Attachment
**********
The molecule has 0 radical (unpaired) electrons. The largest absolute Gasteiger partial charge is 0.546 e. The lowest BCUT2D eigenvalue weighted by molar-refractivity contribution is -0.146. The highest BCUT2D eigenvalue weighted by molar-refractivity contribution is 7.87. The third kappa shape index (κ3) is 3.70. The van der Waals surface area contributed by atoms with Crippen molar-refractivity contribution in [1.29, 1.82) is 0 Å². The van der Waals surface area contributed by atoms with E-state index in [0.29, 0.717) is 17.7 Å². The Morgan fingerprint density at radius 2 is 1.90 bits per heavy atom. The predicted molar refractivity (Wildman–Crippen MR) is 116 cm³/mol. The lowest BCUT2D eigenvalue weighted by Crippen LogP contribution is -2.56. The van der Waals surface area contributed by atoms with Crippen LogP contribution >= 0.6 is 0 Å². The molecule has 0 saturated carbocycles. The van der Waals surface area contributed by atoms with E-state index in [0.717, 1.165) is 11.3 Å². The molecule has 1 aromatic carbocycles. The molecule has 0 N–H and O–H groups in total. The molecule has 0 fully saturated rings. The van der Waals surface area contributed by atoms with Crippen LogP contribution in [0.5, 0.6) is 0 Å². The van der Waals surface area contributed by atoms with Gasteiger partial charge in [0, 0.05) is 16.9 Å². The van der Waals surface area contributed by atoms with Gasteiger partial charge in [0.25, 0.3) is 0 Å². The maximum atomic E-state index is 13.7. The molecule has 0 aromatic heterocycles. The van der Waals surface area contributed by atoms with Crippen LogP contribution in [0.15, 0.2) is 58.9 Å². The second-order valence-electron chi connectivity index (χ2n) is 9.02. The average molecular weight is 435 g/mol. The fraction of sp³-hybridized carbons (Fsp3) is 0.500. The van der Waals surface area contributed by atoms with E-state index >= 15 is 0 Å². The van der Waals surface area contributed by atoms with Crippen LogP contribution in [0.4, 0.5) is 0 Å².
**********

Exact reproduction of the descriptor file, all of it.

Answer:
The molecule has 0 radical (unpaired) electrons. The largest absolute Gasteiger partial charge is 0.546 e. The lowest BCUT2D eigenvalue weighted by molar-refractivity contribution is -0.146. The highest BCUT2D eigenvalue weighted by molar-refractivity contribution is 7.87. The third kappa shape index (κ3) is 3.70. The van der Waals surface area contributed by atoms with Crippen molar-refractivity contribution in [1.29, 1.82) is 0 Å². The van der Waals surface area contributed by atoms with E-state index in [0.29, 0.717) is 17.7 Å². The Morgan fingerprint density at radius 2 is 1.90 bits per heavy atom. The predicted molar refractivity (Wildman–Crippen MR) is 116 cm³/mol. The lowest BCUT2D eigenvalue weighted by Crippen LogP contribution is -2.56. The van der Waals surface area contributed by atoms with Crippen LogP contribution >= 0.6 is 0 Å². The molecule has 0 saturated carbocycles. The van der Waals surface area contributed by atoms with E-state index in [0.717, 1.165) is 11.3 Å². The molecule has 1 aromatic carbocycles. The molecule has 0 N–H and O–H groups in total. The molecule has 0 fully saturated rings. The van der Waals surface area contributed by atoms with Crippen LogP contribution in [0.5, 0.6) is 0 Å². The van der Waals surface area contributed by atoms with Gasteiger partial charge in [0, 0.05) is 16.9 Å². The van der Waals surface area contributed by atoms with Gasteiger partial charge in [0.25, 0.3) is 0 Å². The maximum atomic E-state index is 13.7. The molecule has 0 aromatic heterocycles. The van der Waals surface area contributed by atoms with Crippen LogP contribution in [0.15, 0.2) is 58.9 Å². The second-order valence-electron chi connectivity index (χ2n) is 9.02. The average molecular weight is 435 g/mol. The fraction of sp³-hybridized carbons (Fsp3) is 0.500. The van der Waals surface area contributed by atoms with E-state index >= 15 is 0 Å². The van der Waals surface area contributed by atoms with Crippen LogP contribution in [0.4, 0.5) is 0 Å².